I believe that to a considerable extent recruitment is part of the problem. Without wishing to go over the matter which your Lordships debated yesterday, surely it is important that no action is taken to discourage members of the public from joining the Armed Forces of the Crown. It is disturbing to see such a reduction in the forces without any apparent governmental intention. The question I put to my noble friend is whether this has been deliberate or whether it has happened despite the wishes and policies of the Government; or is it a bit of both?

The White Paper is full of most interesting material about the seven mission types for British forces. It brings out the enormous demands on our forces which the present situation has produced. It also brings out what is called the procurement programme, which is to be of modest dimensions. The material called for under the procurement programme provides for only £376 million in respect of surface ships.

Another disturbing matter referred to in the White Paper is that our Trident missiles, which are our ultimate weapon, have to be sent back to the United States for reprocessing. If I read the White Paper correctly, it is impossible for these missiles to be kept in proper condition by work done in this country. It is apparently necessary for them to be reprocessed in the United States. If that is true, it renders this country very sensitive to American influence and control. It only requires a change of policy by the United States to disallow the reprocessing of British Trident missiles to place this country in a second-grade defence position.

Lord Kennet

My Lords, I hope the noble Lord will permit me to intervene. Does he recall—this may serve as a reminder to the rest of the House—that the point he has just made was made with the greatest force that could be mustered during the discussions before the decision was made by his party to have Trident missiles as our supreme deterrent?

Lord Boyd-Carpenter

My Lords, I recall that the matter was raised. I do not really recall the outcome. I hope that the noble Lord will agree that I have stated the current position with complete accuracy. We cannot reprocess our Trident missiles in this country. If we are to ensure that they remain efficient—as I understand it, they must be reprocessed after a certain time—these missiles must be sent to the United States. I ask my noble friend whether that indicates a basic weakness in our defence arrangements and whether Her Majesty's Government intend to do something about it.

I admit to being rather unhappy about our defence position. As I have said, twice in my lifetime we have allowed our defences to become so weak that when we have drifted into war we have nearly been beaten. It is important that our defences are strong. It appears from the speeches that have so far been made, the information contained in the White Paper and one's own knowledge of the situation that this country is not as strong and as well equipped as it ought to be. We live in a world where a nation ill-equipped for its own defence can be in very real danger from time to time.

12.17 p.m.

Lord Bramall

My Lords, first I should like to thank the noble Lord, Lord Boyd-Carpenter, who has always been a great example to us all, for his charming and totally undeserved compliment.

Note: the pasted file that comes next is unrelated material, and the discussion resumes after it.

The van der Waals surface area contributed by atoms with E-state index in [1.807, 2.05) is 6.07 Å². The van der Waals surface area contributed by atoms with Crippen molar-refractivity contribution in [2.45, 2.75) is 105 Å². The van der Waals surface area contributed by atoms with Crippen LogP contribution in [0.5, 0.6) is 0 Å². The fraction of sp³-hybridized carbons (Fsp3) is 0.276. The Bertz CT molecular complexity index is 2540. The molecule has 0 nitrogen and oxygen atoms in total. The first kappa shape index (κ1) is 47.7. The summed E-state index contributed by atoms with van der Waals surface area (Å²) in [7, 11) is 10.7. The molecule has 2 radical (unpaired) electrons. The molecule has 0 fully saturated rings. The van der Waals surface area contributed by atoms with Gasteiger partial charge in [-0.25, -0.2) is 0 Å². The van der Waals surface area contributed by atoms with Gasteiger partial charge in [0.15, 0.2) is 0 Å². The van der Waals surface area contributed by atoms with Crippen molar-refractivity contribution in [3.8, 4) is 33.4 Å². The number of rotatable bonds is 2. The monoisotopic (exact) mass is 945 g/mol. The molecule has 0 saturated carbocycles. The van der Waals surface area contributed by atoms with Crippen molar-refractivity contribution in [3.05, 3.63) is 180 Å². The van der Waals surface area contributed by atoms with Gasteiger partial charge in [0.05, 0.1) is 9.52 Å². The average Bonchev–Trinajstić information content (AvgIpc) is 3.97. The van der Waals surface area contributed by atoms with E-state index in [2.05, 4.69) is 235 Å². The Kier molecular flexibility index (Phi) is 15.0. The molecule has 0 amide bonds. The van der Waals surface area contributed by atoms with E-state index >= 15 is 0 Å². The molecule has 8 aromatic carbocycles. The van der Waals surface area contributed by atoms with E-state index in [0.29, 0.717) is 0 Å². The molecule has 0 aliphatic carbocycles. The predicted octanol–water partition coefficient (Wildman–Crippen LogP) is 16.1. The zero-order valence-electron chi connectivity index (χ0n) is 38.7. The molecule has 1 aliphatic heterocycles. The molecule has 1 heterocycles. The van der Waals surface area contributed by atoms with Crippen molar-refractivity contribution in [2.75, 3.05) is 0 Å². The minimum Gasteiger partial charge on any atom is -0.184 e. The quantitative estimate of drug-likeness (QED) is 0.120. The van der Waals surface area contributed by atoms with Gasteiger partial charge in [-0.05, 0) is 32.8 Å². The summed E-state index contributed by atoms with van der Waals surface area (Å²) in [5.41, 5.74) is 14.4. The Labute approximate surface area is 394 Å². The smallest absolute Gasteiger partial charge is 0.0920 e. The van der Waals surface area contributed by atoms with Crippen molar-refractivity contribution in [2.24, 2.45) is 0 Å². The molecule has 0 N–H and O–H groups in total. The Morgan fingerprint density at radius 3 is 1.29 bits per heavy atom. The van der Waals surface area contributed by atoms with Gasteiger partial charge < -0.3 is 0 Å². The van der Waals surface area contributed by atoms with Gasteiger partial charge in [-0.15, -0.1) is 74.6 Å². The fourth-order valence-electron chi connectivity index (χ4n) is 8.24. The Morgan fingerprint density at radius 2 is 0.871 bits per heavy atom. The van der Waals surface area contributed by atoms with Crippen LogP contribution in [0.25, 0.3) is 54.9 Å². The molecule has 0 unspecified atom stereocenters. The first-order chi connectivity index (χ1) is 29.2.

When one reads the latest Statement on the Defence Estimates sometimes it is not easy to see the wood for the trees. Not surprisingly, much is made of those matters which bring credit on the handling of this country's defence. Indeed, there are some good stories to tell, particularly in the equipping of our forces and the tremendous variety of tasks undertaken with such distinction by our Armed Forces all over the world. Little if anything is made of those matters which still require urgent action. Two clear priorities arise out of the Government's handling of defence over the past five to six years at any rate. They have already been noted in earlier speeches. First, the Armed Forces must be manned at least to their full establishment strength if appalling overstretch is not to continue, and they are not to be inhibited in their future use. Secondly, they must be given a period of stability if morale and motivation are not to continue to be affected. If that is not done Ministers will be seen not to be men of their word. Ministers have made pledges on both those matters from time to time, and at a very high level. In neither case has the pledge been met.

However, to give full credit where it is due, in a third area of commitment—the equipping of our forces with good, up-to-date equipment—the Government have an excellent record, with the odd marked exception such as the absence of any anti-missile defence. Generally, the Armed Forces of today are very well equipped.

On the manpower side the Government's two major reviews: Options for Change and the Defence Cost Study (sometimes optimistically known as Front Line First) have—despite the rather complacent and self-congratulatory description of them by the noble Earl—revealed, as my noble and gallant friend has said, debilitating shortcomings, particularly in the medical services, Army manpower, states of readiness and sustainability. As the Chiefs of Staff are being quoted all over the place these days, I do not think it is wrong of me to suggest that the Chief of Defence Staff is incredibly worried about sustainability. Those matters will affect things for a long period of time to come.